The original switched circuit telephone network bandwidth was only limited by the amplifiers and such in the network as it was analog.  All of this was "prescribed" to use an old telco term as gain was calculated based on your length from the office and the "prescription" for the amplifier was on your work order to set up the line.  Anyway I am digressing and geeking out.

 When North American Digital Standard was developed the CODEC designed by Bell "http://goo.gl/RXu6G3"uLAW CODEC link was a simple Pulse Code Modulation affair.  The basic bearer channel was 56k with 16k of overhead left to send a string of 1's and o's to operate the DC and ring relays and loop current detectors.  24 of those fits in a DS-1 (or T1) and then on up the food chain to DS-3's and then the optical carrier formats.  These standards are still in place and are used for data transport today, however Ethernet is rapidly being taken up as a transport technology in Telephony as it is in audio.  I still prefer a real BITS clock for accuracy but BITS and clocking errors are another digression.

Anyway, sometime in the 60's some brain wave in Whippany decided that 1/2 rate PCM sounded good enough for a local phone line and the Subscriber Line Concentrator (or SLiC) was born to the hatred of telecopier and modem users.  The reference hardware was a hacked up Western D4 bank that was still sitting in a Pioneer museum outside of  Branchburg NJ (this is for Bob "we don't need no f'ing limiters" Leonard and all the other WE alumni in PSQ)

While the bandwidth was not reduced by the bit robbing technique they used the transform function was severely compromised and waveform linearity was almost stairstep.  In other words in sounded like shit.  Slowly but surely our fidelity for music and speech has been compromised for capacity and convenience (the only real argument for digitally encoding anything  !

Scott

This one is not a carbon element but a later dynamic phone module. The same company does make a mic with a carbon element. The response is listed as 200-3000 hz and the rear porting does give it a cardiod pattern. I have easily used it on live stages with items and with a little tweaking it gets reasonably loud with monitors.

The company is called placid audio.

Www.placidaudio.com

I had looked at designs for mic based on telephone elements for about 6 months but never got around to building anything. Then a band came through my venue with one of these. They are a touch pricey ( about $250) but not really that much worse than any of the other specialty mics in my locker.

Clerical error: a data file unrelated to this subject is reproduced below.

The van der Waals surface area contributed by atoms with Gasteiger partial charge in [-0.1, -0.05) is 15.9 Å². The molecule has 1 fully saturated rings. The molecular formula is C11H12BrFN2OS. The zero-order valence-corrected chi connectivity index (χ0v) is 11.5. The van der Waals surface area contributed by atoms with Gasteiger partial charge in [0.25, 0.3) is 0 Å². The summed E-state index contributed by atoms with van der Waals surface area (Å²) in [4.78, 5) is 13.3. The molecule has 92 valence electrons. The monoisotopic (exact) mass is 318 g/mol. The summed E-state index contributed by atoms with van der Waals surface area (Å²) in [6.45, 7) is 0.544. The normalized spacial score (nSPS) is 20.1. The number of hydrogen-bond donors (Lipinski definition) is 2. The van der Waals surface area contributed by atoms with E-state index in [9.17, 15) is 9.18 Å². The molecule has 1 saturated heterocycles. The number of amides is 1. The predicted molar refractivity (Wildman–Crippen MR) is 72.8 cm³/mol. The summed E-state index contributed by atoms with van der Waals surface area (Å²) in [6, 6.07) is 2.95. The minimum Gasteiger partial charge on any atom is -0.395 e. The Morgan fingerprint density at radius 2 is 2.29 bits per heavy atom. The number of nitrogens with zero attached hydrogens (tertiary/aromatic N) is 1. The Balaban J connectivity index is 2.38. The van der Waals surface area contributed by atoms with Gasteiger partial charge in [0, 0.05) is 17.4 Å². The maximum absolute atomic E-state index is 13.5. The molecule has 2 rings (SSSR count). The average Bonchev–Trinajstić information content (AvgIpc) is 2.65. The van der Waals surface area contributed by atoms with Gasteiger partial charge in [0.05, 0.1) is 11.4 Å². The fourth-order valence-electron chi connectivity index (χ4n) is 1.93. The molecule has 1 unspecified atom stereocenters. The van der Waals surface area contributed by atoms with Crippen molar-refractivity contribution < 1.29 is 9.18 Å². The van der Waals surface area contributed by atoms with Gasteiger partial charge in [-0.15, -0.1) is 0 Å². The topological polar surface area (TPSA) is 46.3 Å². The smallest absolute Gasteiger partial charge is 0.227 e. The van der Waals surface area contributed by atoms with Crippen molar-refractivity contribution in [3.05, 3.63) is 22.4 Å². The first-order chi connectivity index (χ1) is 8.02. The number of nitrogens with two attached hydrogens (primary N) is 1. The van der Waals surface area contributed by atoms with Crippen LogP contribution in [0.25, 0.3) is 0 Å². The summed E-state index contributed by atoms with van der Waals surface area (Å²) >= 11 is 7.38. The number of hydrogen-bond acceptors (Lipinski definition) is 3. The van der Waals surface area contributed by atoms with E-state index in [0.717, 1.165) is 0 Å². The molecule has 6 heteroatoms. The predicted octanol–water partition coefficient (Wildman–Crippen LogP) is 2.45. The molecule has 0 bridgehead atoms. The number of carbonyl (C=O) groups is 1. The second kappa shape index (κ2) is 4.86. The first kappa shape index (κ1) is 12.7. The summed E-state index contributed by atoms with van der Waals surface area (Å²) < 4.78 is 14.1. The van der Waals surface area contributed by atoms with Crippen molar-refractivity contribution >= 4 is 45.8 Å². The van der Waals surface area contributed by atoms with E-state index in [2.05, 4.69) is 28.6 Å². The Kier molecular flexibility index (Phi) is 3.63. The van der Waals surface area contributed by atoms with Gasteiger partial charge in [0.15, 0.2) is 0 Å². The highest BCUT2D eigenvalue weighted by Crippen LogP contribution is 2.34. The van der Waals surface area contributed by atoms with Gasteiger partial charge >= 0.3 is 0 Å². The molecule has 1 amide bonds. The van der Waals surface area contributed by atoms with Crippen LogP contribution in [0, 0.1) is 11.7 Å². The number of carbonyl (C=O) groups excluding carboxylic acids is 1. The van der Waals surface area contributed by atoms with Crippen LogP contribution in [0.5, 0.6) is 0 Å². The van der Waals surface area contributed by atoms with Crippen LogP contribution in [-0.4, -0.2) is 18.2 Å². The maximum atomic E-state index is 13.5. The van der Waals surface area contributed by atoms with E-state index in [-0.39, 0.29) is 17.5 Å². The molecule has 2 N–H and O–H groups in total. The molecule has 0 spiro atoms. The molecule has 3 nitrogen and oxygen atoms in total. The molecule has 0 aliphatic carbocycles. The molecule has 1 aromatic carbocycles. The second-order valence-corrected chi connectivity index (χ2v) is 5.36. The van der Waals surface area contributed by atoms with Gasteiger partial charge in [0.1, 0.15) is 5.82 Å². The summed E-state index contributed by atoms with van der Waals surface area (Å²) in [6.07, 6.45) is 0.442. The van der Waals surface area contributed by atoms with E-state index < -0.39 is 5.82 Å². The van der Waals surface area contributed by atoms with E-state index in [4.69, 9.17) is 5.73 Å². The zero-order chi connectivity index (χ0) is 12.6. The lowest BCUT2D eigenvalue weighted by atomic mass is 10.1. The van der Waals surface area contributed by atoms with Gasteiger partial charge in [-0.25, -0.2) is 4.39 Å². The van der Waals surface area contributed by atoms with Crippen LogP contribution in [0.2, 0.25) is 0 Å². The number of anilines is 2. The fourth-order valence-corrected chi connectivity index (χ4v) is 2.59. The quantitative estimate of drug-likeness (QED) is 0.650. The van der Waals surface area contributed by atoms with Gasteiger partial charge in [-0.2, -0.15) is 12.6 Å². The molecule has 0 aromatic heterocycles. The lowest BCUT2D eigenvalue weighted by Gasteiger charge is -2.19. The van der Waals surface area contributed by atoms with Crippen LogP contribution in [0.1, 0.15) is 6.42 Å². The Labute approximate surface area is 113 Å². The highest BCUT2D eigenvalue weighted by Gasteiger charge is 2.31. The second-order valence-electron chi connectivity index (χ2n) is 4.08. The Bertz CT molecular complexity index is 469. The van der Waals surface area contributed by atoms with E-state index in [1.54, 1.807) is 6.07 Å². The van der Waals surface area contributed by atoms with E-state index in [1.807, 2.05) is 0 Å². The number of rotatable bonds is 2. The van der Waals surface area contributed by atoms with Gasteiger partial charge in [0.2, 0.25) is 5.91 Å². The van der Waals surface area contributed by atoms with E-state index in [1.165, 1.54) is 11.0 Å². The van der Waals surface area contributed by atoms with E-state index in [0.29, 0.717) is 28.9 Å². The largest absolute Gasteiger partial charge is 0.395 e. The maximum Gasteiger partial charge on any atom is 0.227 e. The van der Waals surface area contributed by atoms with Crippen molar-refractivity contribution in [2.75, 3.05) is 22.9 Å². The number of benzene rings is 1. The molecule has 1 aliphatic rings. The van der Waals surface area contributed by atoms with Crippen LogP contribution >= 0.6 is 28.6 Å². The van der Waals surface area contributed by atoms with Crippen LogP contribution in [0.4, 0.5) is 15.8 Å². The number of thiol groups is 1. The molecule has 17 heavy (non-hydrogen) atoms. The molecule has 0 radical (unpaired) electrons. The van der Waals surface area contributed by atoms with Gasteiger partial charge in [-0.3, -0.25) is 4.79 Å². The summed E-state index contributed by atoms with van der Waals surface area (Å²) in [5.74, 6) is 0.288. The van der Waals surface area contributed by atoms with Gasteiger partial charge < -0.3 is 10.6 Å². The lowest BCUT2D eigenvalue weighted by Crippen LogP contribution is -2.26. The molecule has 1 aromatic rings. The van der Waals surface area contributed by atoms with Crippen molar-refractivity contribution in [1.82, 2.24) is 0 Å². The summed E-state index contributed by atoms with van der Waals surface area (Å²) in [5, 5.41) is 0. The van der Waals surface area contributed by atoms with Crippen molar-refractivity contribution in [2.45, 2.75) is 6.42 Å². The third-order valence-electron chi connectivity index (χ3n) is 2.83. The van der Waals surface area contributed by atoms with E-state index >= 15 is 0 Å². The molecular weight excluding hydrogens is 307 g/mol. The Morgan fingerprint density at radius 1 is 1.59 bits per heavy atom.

Sent from my DROID RAZR HD using Tapatalk

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Jay Barracato

Debbie Dunkley

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Re: QU16 save setting question
« Reply #16 on: August 12, 2014, 12:50:48 pm »

Regarding the emulation of a megaphone for live use……

That megaphone is a bit heavy and awkward for live use so not using that!

I have found the easiest way to emulate, is to use roll off highs and lows and add some distortion.

On my old Yamaha 01V, I am able to use a nice volcano PEQ, get the gain way up, fader down  and VOILA…I get a pretty passable megaphone sound. However, I use the Yammy for rehearsal and the QU16 for live work.
So I tried to do the same thing with the QU16, got a similar PEQ setting but when I try to overdrive the gain- even a little bit-  the console isn't happy.  It causes some weird popping noises and basically is telling me to stop. I know it isn't something I'd normally ever do, in fact quite the opposite - keep those gains down below red but I was hoping to find a nice easy, quick way to do this.
I wish there was a distortion FX in the desk. I know I am expecting too much ….I may have to add a cheap distortion pedal which would mean utilizing an aux which I can't afford to do…
Dick suggested using the phaser FX which I might have to experiment with.
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Simon Hutson

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Re: QU16 save setting question
« Reply #17 on: August 12, 2014, 01:11:45 pm »

I am trying to emulate a megaphone and the only way I have ever been able to get a 'passable' faux sound on analog equipment is by creating a crazy volcano shape on the PEQ upper mid and overdriving the signal. When I try to overdrive one channel a little on the QU16, I get pops and bangs so don't think I'll be doing that. Other than buying a megaphone (duh)….what else do you think I can do??

What about the TC-Helicon VoiceTone X1 for Megaphone and Distortion effects? When inline between the mic and desk it bypasses the effect until the footswitch is engaged. http://www.tc-helicon.com/products/voicetone-x1/

I use the VoiceLive Play unit which includes this effect (plus others), and am really happy with the quality of the effects.

Best regards, Simon
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g'bye, Dick Rees

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Re: QU16 save setting question
« Reply #18 on: August 12, 2014, 02:31:56 pm »

DD...

I finally got to take a stab at the megaphone bit.  The Classic phaser or Manual phaser come as close as you can get in the Qu library.  Set it up as an insert on fx 3 or 4 and you can take it in/out on the channel itself.

If you want to do distortion with what you might have on hand it will have to be outboard.  Two things come to mind:

1.  A wireless mic set to distort easily or

2.  Some cheap DI or diddly pre-amp you can overload.

Either require a designated mic, though, unless you can set said device at the board and can bypass it at will...or run it in a loop from an aux back into one of the stereo inputs.

DR
« Last Edit: August 12, 2014, 04:18:06 pm by dick rees »
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Re: QU16 save setting question
« Reply #18 on: August 12, 2014, 02:31:56 pm »